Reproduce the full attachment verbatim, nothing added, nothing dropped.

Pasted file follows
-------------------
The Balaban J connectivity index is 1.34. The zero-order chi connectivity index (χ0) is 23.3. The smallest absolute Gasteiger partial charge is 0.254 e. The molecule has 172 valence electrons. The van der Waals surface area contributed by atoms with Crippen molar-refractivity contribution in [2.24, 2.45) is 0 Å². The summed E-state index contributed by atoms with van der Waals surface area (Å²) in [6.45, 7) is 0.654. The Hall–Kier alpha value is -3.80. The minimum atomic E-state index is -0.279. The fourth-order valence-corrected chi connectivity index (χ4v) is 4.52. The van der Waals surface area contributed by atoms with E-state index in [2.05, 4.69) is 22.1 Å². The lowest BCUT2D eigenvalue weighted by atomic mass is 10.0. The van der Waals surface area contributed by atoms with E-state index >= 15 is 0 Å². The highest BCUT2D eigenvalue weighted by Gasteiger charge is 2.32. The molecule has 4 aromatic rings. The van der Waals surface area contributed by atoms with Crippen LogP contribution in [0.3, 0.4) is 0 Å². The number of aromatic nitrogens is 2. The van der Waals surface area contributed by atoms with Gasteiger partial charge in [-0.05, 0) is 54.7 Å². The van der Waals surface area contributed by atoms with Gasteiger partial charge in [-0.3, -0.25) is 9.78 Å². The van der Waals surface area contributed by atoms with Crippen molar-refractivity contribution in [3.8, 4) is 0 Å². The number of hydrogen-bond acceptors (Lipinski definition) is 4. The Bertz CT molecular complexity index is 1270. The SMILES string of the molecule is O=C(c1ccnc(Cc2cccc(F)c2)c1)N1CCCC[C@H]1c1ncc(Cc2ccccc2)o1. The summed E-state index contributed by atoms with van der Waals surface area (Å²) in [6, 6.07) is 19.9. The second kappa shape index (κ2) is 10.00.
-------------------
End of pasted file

The Balaban J connectivity index is 1.34. The zero-order chi connectivity index (χ0) is 23.3. The smallest absolute Gasteiger partial charge is 0.254 e. The molecule has 172 valence electrons. The van der Waals surface area contributed by atoms with Crippen molar-refractivity contribution in [2.24, 2.45) is 0 Å². The summed E-state index contributed by atoms with van der Waals surface area (Å²) in [6.45, 7) is 0.654. The Hall–Kier alpha value is -3.80. The minimum atomic E-state index is -0.279. The fourth-order valence-corrected chi connectivity index (χ4v) is 4.52. The van der Waals surface area contributed by atoms with E-state index in [2.05, 4.69) is 22.1 Å². The lowest BCUT2D eigenvalue weighted by atomic mass is 10.0. The van der Waals surface area contributed by atoms with E-state index >= 15 is 0 Å². The highest BCUT2D eigenvalue weighted by Gasteiger charge is 2.32. The molecule has 4 aromatic rings. The van der Waals surface area contributed by atoms with Crippen LogP contribution in [0.3, 0.4) is 0 Å². The number of aromatic nitrogens is 2. The van der Waals surface area contributed by atoms with Gasteiger partial charge in [-0.05, 0) is 54.7 Å². The van der Waals surface area contributed by atoms with Gasteiger partial charge in [-0.3, -0.25) is 9.78 Å². The van der Waals surface area contributed by atoms with Crippen molar-refractivity contribution in [3.8, 4) is 0 Å². The number of hydrogen-bond acceptors (Lipinski definition) is 4. The Bertz CT molecular complexity index is 1270. The SMILES string of the molecule is O=C(c1ccnc(Cc2cccc(F)c2)c1)N1CCCC[C@H]1c1ncc(Cc2ccccc2)o1. The summed E-state index contributed by atoms with van der Waals surface area (Å²) in [6, 6.07) is 19.9. The second kappa shape index (κ2) is 10.00.